A growing number of advocacy groups called on Gov. Ron DeSantis to veto a bill increasing barriers for proposed constitutional amendments to make the ballot.
“This proposal places undue burdens on the citizens of Florida,” the letter reads. “We ask you to please consider the ramifications of this legislation and the message it sends to those who seek change. Your veto of SB 1794 would signify that a citizens’ right to participate in direct democracy should never be up for debate.”
The League of Women Voters and Florida Conservation Voters both previously voiced opposition to the legislation.
In the newest letter, the League was joined by 1000 Friends of Florida, ACLU of Florida, Common Cause Florida, Florida AFL-CIO, LatinoJustice PRLDEF, NAACP Florida State Conference, Organize Florida, Progress Florida, Sierra Club Florida, SPLC Action Fund and The New Florida Majority.
The organizations describe the bill as an “eleventh hour” measure passed at the end of Session that restricts citizen access to the constitution. The bill raises the threshold for initiatives to trigger judicial review to 25% of total required signatures. Right now, the review happens at 10%.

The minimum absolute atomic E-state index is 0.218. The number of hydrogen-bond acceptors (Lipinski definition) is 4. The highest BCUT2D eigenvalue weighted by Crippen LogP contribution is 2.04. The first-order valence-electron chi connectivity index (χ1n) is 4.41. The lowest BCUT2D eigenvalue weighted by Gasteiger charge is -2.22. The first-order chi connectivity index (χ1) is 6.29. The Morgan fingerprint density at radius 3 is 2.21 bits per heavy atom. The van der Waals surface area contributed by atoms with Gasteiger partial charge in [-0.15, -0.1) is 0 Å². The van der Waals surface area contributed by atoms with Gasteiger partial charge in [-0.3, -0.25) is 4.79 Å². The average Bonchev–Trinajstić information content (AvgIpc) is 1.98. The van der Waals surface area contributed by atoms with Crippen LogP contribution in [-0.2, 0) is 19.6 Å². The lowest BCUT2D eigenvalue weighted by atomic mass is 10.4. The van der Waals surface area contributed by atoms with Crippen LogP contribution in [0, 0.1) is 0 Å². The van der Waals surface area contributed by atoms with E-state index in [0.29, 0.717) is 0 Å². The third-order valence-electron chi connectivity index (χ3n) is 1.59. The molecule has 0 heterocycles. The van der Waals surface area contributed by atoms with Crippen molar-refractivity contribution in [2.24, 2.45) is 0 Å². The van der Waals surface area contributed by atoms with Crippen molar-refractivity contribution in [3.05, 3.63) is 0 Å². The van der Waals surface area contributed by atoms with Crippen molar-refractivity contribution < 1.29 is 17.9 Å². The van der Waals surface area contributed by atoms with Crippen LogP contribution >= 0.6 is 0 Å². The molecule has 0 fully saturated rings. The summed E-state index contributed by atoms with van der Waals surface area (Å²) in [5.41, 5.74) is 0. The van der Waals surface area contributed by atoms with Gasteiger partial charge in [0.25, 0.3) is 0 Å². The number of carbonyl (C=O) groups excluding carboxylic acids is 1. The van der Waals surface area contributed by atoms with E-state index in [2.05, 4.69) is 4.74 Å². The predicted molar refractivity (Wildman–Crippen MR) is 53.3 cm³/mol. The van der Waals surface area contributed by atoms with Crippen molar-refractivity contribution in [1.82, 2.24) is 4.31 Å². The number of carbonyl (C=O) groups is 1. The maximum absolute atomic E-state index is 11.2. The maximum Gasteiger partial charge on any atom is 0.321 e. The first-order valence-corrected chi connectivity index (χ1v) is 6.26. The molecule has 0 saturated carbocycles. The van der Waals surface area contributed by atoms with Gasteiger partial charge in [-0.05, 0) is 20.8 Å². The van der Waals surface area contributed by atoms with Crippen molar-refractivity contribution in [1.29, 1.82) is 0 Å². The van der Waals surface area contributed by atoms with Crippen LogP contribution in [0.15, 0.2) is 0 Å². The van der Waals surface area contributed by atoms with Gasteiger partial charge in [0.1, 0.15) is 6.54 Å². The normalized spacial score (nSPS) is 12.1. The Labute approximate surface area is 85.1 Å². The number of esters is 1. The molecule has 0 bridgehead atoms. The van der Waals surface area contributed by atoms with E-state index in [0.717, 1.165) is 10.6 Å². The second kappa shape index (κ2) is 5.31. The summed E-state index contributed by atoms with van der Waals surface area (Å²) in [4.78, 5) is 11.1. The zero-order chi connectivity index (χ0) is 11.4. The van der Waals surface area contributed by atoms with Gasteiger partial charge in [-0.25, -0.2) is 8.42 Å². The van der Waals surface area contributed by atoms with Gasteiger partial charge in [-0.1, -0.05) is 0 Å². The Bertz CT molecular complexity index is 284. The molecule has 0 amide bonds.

It also requires those signatures come from half of the congressional districts in Florida, rather than one quarter, as the law currently requires.
It also prevents petition signatures from rolling over to the next ballot.
While lawmakers said the efforts in recent years to make it more difficult to amend Florida’s constitution is intended to limit special interests from rewriting the document, organizations opposed to the legislation call it an obstacle to democracy that makes it more expensive than ever to engage in policy.
“The sad truth is that because of the legislature’s efforts to restrict the citizen initiative process in the past, getting an initiative on the ballot has become a business,” the letter reads. “Citizen Initiative costs have been estimated to be $6.5M-$8M per issue. This provision, if signed into law, would increase those costs even more.”
The group also notes that of the 185 ballot measures placed before voters since 1969, 116 were put there by the Legislature, compared to just 38 amendments put on the ballot through the citizen initiative process.
“In the midst of a global health crisis, any limitation to a citizen’s right to direct democracy seems unjust,” the letter reads. “The disconnect felt between average citizens and their elected officials is often bridged by citizen initiatives. It is unwise to enact legislation that limits that power.”